From Richard Powers, The Echo Maker (it is now more than a year since I smoked what I fully intend to be my last cigarette ever, or if "ever" sounds overly dramatic then at any rate for a very long time, I have no intention of relapsing & in fact am currently suffering from a wretched cold that would be far, far worse were I still a smoker so it is direct confirmation of the rightness of quitting, and yet this struck me as a wonderfully good description--the female protagonist's brother is in the hospital with serious head trauma following a car crash):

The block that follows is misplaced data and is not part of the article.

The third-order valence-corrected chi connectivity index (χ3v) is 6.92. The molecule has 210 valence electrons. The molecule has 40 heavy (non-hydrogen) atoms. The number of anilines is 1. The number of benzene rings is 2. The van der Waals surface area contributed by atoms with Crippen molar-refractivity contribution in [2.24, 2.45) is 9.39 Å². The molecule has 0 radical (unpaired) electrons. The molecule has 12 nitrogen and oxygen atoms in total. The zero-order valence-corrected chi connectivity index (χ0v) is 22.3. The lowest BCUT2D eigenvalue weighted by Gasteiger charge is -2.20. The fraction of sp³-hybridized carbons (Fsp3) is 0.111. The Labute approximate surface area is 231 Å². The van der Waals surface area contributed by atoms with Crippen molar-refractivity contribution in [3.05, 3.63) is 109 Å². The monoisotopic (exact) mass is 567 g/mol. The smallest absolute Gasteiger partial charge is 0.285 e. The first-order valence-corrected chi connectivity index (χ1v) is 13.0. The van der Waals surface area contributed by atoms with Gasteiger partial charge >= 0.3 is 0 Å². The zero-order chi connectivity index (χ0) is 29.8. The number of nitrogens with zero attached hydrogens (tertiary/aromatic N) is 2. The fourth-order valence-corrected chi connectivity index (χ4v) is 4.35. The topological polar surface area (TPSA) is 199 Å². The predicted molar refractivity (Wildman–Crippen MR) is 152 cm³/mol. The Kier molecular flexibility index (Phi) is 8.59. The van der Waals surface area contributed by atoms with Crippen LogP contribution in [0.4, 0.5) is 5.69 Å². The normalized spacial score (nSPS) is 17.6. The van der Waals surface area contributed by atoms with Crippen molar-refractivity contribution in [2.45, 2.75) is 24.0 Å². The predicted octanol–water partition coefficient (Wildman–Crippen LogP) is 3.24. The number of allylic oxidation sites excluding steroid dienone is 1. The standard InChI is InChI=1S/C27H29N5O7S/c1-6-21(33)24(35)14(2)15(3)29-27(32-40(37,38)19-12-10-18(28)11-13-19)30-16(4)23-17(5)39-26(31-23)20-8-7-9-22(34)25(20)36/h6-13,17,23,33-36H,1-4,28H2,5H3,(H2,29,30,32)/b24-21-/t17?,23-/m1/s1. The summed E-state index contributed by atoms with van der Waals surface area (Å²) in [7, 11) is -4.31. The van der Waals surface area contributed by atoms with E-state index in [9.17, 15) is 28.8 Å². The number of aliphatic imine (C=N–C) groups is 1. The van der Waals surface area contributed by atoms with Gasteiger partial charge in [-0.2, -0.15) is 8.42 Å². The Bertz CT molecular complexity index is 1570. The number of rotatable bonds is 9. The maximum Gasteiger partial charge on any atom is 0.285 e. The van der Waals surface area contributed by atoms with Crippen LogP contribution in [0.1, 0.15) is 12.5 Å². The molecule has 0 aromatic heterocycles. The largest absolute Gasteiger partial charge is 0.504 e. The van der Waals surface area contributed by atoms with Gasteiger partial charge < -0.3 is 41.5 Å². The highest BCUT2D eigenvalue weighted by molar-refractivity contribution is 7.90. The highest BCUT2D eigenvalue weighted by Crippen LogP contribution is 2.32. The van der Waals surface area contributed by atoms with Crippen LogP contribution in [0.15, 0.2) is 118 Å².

Coatless, she cut a surveyor's line to the Shell station she'd been daydreaming about for a week. She pasted a sum on the counter and asked for a pack of Marlboros. The cashier laughed at her: two dollars short. Six years since she'd thought of buying a cigarette, and the price had doubled while she was stupidly staying clean. She made up the difference and dragged the prize outside. She put one to her lips, already buzzing from the taste of the filter. With a shaking hand, she lit it and drew in. A cloud of indescribable relief expanded in her lungs and inked into her limbs. Eyes closed, she smoked half the cigarette, then carefully stubbed it out and slipped the unsmoked half back into the back. When she returned to the hospital, she sat on a cold bench in the horseshoe drive, just outside the sliding glass doors, and smoked the other half. She would brake her descent as much as possible, a long, slow ride back to exactly where she'd been before her six brutally won years. But she'd savor every baby step back down into enslavement.